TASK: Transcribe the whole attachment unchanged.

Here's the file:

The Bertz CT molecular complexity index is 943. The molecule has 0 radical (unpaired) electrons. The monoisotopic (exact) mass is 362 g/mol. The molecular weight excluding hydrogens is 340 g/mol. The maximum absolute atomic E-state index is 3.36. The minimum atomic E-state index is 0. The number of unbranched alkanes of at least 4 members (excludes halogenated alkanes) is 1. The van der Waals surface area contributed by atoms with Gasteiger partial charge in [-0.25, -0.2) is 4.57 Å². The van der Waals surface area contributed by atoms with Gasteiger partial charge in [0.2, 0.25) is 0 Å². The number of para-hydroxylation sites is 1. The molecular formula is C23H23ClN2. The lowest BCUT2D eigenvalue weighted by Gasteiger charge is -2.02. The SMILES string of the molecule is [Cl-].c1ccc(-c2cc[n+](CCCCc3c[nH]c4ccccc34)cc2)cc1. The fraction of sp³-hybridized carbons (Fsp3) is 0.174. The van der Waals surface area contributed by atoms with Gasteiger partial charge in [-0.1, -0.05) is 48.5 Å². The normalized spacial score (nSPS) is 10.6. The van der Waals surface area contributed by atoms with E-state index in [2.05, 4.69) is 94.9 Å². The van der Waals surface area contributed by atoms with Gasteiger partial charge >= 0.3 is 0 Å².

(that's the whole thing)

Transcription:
The Bertz CT molecular complexity index is 943. The molecule has 0 radical (unpaired) electrons. The monoisotopic (exact) mass is 362 g/mol. The molecular weight excluding hydrogens is 340 g/mol. The maximum absolute atomic E-state index is 3.36. The minimum atomic E-state index is 0. The number of unbranched alkanes of at least 4 members (excludes halogenated alkanes) is 1. The van der Waals surface area contributed by atoms with Gasteiger partial charge in [-0.25, -0.2) is 4.57 Å². The van der Waals surface area contributed by atoms with Gasteiger partial charge in [0.2, 0.25) is 0 Å². The number of para-hydroxylation sites is 1. The molecular formula is C23H23ClN2. The lowest BCUT2D eigenvalue weighted by Gasteiger charge is -2.02. The SMILES string of the molecule is [Cl-].c1ccc(-c2cc[n+](CCCCc3c[nH]c4ccccc34)cc2)cc1. The fraction of sp³-hybridized carbons (Fsp3) is 0.174. The van der Waals surface area contributed by atoms with Gasteiger partial charge in [-0.1, -0.05) is 48.5 Å². The normalized spacial score (nSPS) is 10.6. The van der Waals surface area contributed by atoms with E-state index in [2.05, 4.69) is 94.9 Å². The van der Waals surface area contributed by atoms with Gasteiger partial charge >= 0.3 is 0 Å².